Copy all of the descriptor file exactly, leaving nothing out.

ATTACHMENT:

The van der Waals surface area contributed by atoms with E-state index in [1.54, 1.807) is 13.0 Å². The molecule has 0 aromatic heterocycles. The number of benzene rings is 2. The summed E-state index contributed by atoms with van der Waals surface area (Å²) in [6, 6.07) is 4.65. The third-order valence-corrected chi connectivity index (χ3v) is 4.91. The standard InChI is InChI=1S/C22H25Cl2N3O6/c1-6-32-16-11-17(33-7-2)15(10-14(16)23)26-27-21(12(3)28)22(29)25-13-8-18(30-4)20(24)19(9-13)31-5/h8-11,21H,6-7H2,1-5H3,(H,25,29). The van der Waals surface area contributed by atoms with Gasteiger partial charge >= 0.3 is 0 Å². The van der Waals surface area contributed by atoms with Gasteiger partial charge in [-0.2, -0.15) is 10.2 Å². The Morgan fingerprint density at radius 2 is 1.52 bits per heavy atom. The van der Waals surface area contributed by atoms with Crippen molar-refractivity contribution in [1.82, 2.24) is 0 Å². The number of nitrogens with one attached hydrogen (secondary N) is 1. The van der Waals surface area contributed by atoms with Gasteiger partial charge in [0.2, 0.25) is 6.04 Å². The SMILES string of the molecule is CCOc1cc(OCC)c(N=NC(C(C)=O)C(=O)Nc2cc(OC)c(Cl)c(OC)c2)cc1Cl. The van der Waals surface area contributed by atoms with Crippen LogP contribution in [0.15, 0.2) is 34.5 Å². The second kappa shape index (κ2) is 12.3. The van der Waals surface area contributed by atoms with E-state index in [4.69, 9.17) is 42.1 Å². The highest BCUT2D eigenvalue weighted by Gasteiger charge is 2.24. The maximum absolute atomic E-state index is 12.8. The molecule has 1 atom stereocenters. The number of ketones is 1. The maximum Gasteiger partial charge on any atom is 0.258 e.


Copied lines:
The van der Waals surface area contributed by atoms with E-state index in [1.54, 1.807) is 13.0 Å². The molecule has 0 aromatic heterocycles. The number of benzene rings is 2. The summed E-state index contributed by atoms with van der Waals surface area (Å²) in [6, 6.07) is 4.65. The third-order valence-corrected chi connectivity index (χ3v) is 4.91. The standard InChI is InChI=1S/C22H25Cl2N3O6/c1-6-32-16-11-17(33-7-2)15(10-14(16)23)26-27-21(12(3)28)22(29)25-13-8-18(30-4)20(24)19(9-13)31-5/h8-11,21H,6-7H2,1-5H3,(H,25,29). The van der Waals surface area contributed by atoms with Gasteiger partial charge >= 0.3 is 0 Å². The van der Waals surface area contributed by atoms with Gasteiger partial charge in [-0.2, -0.15) is 10.2 Å². The Morgan fingerprint density at radius 2 is 1.52 bits per heavy atom. The van der Waals surface area contributed by atoms with Crippen molar-refractivity contribution in [1.82, 2.24) is 0 Å². The number of nitrogens with one attached hydrogen (secondary N) is 1. The van der Waals surface area contributed by atoms with Gasteiger partial charge in [0.2, 0.25) is 6.04 Å². The SMILES string of the molecule is CCOc1cc(OCC)c(N=NC(C(C)=O)C(=O)Nc2cc(OC)c(Cl)c(OC)c2)cc1Cl. The van der Waals surface area contributed by atoms with Crippen LogP contribution in [0.15, 0.2) is 34.5 Å². The second kappa shape index (κ2) is 12.3. The van der Waals surface area contributed by atoms with E-state index in [4.69, 9.17) is 42.1 Å². The highest BCUT2D eigenvalue weighted by Gasteiger charge is 2.24. The maximum absolute atomic E-state index is 12.8. The molecule has 1 atom stereocenters. The number of ketones is 1. The maximum Gasteiger partial charge on any atom is 0.258 e.